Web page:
Given the breadth of strategies that Alliance Trust offers shareholders, how do professional investors fit the proposition into a wider portfolio? We spoke to three who are using the trust to good effect in rather different ways.
Given their long histories, it is unsurprising that Quilter Cheviot has had exposure to Alliance Trust to one degree or another for decades. “Our views on the trust have changed over time, but improved significantly following the change in management in 2016,” said Nick Wood, Quilter Cheviot’s Head of Investment Fund Research.
He recognises that for many wealth managers, Alliance Trust poses a “slightly awkward” question: why would one want to invest in a vehicle that selects a number of best-in-breed portfolio managers – a key part of a wealth manager’s own job? For Wood, the answer lies in Alliance Trust representing “something of a one-stop shop for global equity exposure”.
“With the trust having a mix of styles within the underlying managers, I’d expect it never to be so in or out of favour purely due to the ebb and flow of different investment styles,” he said.
“Whilst our research team trawls the globe for new ideas, the differentiator with Alliance Trust, is that its managers in all but one instance hold concentrated 20-stock portfolios that would not be viable in a regular fund, given the rules on concentration. In other words, we can’t specifically replicate the portfolio ourselves.”
For example, River and Mercantile’s Hugh Sergeant manages a very well-diversified global equity, Undertaking Collective Investment in Transferable Security (UCITS) fund, but limits himself to 20 best ideas for Alliance Trust, while Toronto-based Black Creek Investment Management, another global equity manager held within the trust, is not currently available to UK investors via a UCITS fund.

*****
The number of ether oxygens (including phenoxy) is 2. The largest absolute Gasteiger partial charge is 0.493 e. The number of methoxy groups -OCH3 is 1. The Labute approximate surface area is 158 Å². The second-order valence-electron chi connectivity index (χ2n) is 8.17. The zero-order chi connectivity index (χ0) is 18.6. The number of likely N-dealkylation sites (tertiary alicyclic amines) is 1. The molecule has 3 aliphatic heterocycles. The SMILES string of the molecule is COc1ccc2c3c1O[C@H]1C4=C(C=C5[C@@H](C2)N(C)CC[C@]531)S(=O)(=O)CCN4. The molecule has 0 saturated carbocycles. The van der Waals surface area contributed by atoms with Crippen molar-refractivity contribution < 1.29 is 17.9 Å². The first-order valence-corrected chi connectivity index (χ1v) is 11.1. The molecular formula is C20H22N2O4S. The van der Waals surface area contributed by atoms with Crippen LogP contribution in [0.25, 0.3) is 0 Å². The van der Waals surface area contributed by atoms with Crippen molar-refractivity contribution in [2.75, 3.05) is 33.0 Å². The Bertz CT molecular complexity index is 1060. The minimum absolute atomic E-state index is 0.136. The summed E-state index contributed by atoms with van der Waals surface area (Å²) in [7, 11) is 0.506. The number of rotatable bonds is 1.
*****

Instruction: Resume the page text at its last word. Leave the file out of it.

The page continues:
So how does Quilter Cheviot use Alliance Trust? It might sit alongside one or two other managers in smaller portfolios to provide non-UK equity exposure, representing up to 5% of total holdings. It might also be used in junior Individual Savings Accounts, again often alongside a couple of other investments, as a way of obtaining broad exposure to equity markets without having to invest in multiple funds.
Established in 1987, Kohn Cougar was at the forefront of using investment trusts, including Alliance Trust within three years of its inception.
“In those days investment trusts were not widely recommended, despite the clear attractions of their features,” said Roddy Kohn, Managing Director of the Bristol-based firm. “We like that the structure brings a number of benefits to investors – low charges, skilful fund managers and access to people and places outside the mainstream.”
Since then, Alliance Trust has undergone significant structural change. “The opportunity for investors to have one fund with eight fund management groups managing the underlying investments, bodes well for investors who want a broad church of managers and styles,” said Kohn.